Iowa Caucuses

Iowa Caucuses
An Imperfect Political Weather Vane
• “If the Iowa caucuses meant anything, we’d all be
talking about President Gephardt.” —
unidentified “county courthouse pundit.”
• “Can I shovel your walk for you?” — Former Gov.
Howard Dean of Vermont, putting an arm around
an undecided voter at a diner in 2004.
• Pollster before the 1984 caucuses: “Are you
supporting John Glenn for president?” Mary
Grandon, poll respondent: “I don’t know. I haven’t
met him yet.”
Timeline: How Iowa Rose to
1846: The fix is in Party insiders in the soon-to-be state of Iowa control the
selection of national delegates through a system of springtime caucuses.
1968: Disgust over the “smoke-filled room” After President Lyndon B. Johnson
declines to run and Senator Robert F. Kennedy of New York is assassinated, Vice
President Hubert H. Humphrey is nominated without competing in the primaries,
at a Democratic convention in Chicago marred by violent anti-Vietnam War
1972: First in the nation The debacle of 1968 prompts a Democratic reform effort
co-led by Senator George McGovern of South Dakota. Iowa adopts a more open
caucus process starting in January, before even the first primary, New Hampshire’s.
Senator McGovern exploits the rules he rewrote. He beats expectations, behind
“uncommitted” and Senator Edmund S. Muskie of Maine, and goes on to win the
1976: Jimmy who? Former Gov. Jimmy Carter of Georgia bests more than a dozen
Democratic rivals (though also behind “uncommitted”) in a low-key campaign of
homespun doggedness in which he makes meatloaf on a local talk show. Iowa
Republicans move their caucus to the same early date as that of Democrats to
share the media’s growing attention.
Timeline: How Iowa Rose to
• 1980: “Big mo” The front-runner, Ronald Reagan, takes Iowa for
granted and George Bush wins. Mr. Bush claims “big mo,” or
momentum, but that helps him win only the No. 2 spot on the
eventually victorious Reagan ticket.
• 1984: More mo The Democrats shorten the time between Iowa and
New Hampshire from a month to a week, increasing the chances for
a momentum candidacy. Senator Gary Hart of Colorado, who
helped shape Senator McGovern’s 1972 Iowa strategy, finishes
second in the caucuses and wins in New Hampshire.
• 1988: Less mo Vice President Bush is himself caught off guard in
Iowa by a new force in G.O.P. politics: evangelical Christians, led by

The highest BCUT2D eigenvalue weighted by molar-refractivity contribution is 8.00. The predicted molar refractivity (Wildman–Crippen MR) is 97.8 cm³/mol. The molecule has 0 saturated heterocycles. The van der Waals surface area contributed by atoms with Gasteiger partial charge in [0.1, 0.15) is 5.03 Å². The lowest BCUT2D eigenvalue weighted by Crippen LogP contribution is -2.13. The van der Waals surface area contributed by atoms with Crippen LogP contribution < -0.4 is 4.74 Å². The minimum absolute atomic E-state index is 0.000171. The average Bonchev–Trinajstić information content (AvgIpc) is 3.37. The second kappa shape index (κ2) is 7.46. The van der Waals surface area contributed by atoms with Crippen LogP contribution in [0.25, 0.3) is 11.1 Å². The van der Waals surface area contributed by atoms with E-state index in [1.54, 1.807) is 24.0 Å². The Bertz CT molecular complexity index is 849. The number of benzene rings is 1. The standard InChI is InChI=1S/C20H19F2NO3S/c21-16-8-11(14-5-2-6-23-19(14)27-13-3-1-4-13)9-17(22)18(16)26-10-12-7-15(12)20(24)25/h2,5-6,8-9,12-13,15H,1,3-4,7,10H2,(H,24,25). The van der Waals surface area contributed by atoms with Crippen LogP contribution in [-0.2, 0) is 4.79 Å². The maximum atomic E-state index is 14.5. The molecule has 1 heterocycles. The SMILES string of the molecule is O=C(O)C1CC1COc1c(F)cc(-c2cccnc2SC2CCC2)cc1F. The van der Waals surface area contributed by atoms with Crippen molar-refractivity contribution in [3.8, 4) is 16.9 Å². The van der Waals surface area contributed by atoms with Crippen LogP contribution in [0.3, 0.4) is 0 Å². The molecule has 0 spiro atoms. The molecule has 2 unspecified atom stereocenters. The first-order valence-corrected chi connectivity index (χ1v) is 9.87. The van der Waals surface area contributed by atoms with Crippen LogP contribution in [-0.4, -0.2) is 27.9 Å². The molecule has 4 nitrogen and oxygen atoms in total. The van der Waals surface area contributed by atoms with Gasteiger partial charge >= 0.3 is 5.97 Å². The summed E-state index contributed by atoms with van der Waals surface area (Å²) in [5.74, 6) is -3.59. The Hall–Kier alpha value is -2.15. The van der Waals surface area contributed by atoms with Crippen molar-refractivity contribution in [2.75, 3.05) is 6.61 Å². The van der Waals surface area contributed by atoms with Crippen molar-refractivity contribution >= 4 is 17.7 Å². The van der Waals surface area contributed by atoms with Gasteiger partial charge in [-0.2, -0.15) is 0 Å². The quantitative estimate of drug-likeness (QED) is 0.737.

Pat Robertson, a televangelist who finishes second behind Senator
Bob Dole of Kansas. Still, Mr. Bush goes on to win the presidency.
Timeline: How Iowa Rose to
• 2004: I have a scream Former Gov. Howard Dean of Vermont looks
a shoo-in with his strong opposition to the Iraq war and pioneering
use of the Internet. But the faltering Senator John Kerry of
Massachusetts bets everything on Iowa and wins. Mr. Dean delivers
a defiant speech with an off-putting, “Yeahhhh!”
• 2008: Yes, he could Senator Barack Obama defeats both Senator
John Edwards of North Carolina, who campaigned almost
exclusively in Iowa, and Senator Hillary Rodham Clinton of New
York, the seemingly inevitable Democratic nominee. The Republican
front-runner, former Gov. Mitt Romney of Massachusetts, is
derailed by evangelical Christians, who back former Gov. Mike
Huckabee of Arkansas. Later, Senator John McCain of Arizona
resurrects his campaign and wins the nomination, a rare case of a
party nominee’s not winning one of “only three tickets out of Iowa”
— first, second or third place.
Pre-Caucus Expectations
vs. Results
Pre-Caucus Expectations
vs. Results
538 has calculated,
(from polls through
Friday afternoon)
each candidate’s
chances of winning
the caucuses.
WP Graphics
Tales from the campaign trail
IA Caucus Participants
IA Caucus History
Who’s spending time in IA?
NH Primary History
NH Primary Voters
Who’s spending time in New
SC Primary History
SC Primary Voters

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